CONSIDERING its small size, Scotland has produced a great number of people who have made a significant contribution to the shaping of the world.
These have included people from a wide range of disciplines, such as poets, philosophers, novelists, artists, architects, engineers, explorers, doctors and scientists.
We take a look at 15 inspirational historical quotes by famous Scots.
J.M Barrie (1860 - 1937)
Playwright and novelist. Creator of Peter Pan
“We are undoubtedly a sentimental people, and it sometimes plays havoc with that other celebrated sense of ours, the practical.”
Robert Burns (1759-96)
Poet and songwriter
“Princes and lords are but the breath of kings, ‘an honest man’s the noblest work o’ god’.”
Thomas Carlyle (1795-1881)
Historian and essayist
“A well-written life is almost as rare as a well-spent one.”
Andrew Carnegie (1835 - 1919)
Industrialist and philanthropist
“There is an unwritten law among the best workmen: ‘Thou shalt not take thy neighbour’s job’.”
Sir Alexander Fleming (1881-1955)
Bacteriologist and discoverer of penicillin
“A good gulp of whisky at bedtime - it’s not very scientific, but it helps.”
READ MORE - The history of traditional Scottish sayings
David Livingstone (1813-73) Missionary and explorer
(On central Africa): “The strangest thing I have seen in this country seems really to be broken-heartedness and it attacks free men who have been captured and made slaves.”
Charles Rennie MacKintosh (1868-1928) Architect and designer
“Don’t meddle with other people’s ideas when you have all the work cut out of you in trying to express your own.”
Lady Frances Balfour (1858-1931)
Writer and suffragist
“Golf has ceased to be a peculiarly national game. It is now no longer a pastime for the impecunious Scot, armed with two of three clubs, and a feather ball, it has become a professional sport, pursued by devastating hordes of foreigners among whom the American tongue rises shrill and strident.”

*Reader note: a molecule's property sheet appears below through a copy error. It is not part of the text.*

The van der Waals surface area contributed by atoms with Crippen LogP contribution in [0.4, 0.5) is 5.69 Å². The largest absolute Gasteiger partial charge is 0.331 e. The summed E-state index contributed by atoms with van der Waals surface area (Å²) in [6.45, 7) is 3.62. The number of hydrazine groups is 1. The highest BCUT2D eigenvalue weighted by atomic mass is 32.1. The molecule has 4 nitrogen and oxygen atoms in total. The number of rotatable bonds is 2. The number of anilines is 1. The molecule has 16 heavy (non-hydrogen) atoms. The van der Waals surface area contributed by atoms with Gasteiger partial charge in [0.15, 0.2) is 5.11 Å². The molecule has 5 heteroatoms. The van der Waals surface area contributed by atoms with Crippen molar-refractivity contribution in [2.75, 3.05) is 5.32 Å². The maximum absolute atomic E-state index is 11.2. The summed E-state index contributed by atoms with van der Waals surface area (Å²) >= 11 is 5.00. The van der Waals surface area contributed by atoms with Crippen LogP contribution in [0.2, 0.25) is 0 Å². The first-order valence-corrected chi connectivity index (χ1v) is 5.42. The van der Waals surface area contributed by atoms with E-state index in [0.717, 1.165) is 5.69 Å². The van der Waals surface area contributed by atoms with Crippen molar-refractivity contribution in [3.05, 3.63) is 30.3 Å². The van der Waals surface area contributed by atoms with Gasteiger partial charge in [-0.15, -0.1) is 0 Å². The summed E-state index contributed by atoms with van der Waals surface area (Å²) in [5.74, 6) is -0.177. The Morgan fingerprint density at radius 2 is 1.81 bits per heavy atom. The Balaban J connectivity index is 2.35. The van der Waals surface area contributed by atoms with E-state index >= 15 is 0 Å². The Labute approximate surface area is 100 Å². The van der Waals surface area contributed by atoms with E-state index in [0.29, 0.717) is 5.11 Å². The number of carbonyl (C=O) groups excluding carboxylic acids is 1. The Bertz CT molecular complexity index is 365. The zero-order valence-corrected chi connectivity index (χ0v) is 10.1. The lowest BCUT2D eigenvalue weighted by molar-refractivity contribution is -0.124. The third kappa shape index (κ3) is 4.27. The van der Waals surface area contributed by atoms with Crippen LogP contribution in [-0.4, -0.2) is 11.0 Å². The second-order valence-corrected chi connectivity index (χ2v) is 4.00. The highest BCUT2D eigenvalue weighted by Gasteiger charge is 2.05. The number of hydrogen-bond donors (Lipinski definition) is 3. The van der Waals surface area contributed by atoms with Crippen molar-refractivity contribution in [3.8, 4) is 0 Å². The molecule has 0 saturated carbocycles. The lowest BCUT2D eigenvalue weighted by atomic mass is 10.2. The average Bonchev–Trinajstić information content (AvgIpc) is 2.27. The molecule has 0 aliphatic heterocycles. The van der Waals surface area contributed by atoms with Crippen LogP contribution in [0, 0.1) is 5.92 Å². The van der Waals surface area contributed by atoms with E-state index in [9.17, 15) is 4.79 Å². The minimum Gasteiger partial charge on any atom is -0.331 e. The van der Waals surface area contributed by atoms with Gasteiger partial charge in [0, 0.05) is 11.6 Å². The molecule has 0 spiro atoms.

Margaret Oliphant (1828-97)
Novelist and critic
“Life is no definite thing with a beginning and an end, a growth and a climax; but a basket of fragments, passages that lead to nothing, curious incidents which look of importance at first, but which crumble and break into pieces, dropping into ruins.”
READ MORE - 15 Scottish words you wont have heard
Sir Walter Scott (1771-1832) Novelist and poet
“Many a clever boy is flogged into a dunce and many an original composition corrected into mediocrity.”
Samuel Smiles (1812 - 1904) Social reformer and moralist
“That terrible Nobody! How much has he to answer for. More mischief is done by Nobody that by all the world besides.”
Tobias Smollett (1721-71)
“London is the devil’s drawing-room”.
Robert Louis Stevenson (1850-94)
Novelist, poet and essayist
“For my own part, I travel not to go anywhere, but to go. I travel for travel’s sake”.
“Marriage is one long conversation, chequered by disputes”.
James Thomson (1700-48)
“Poor is the triumph o’er the timid hare!”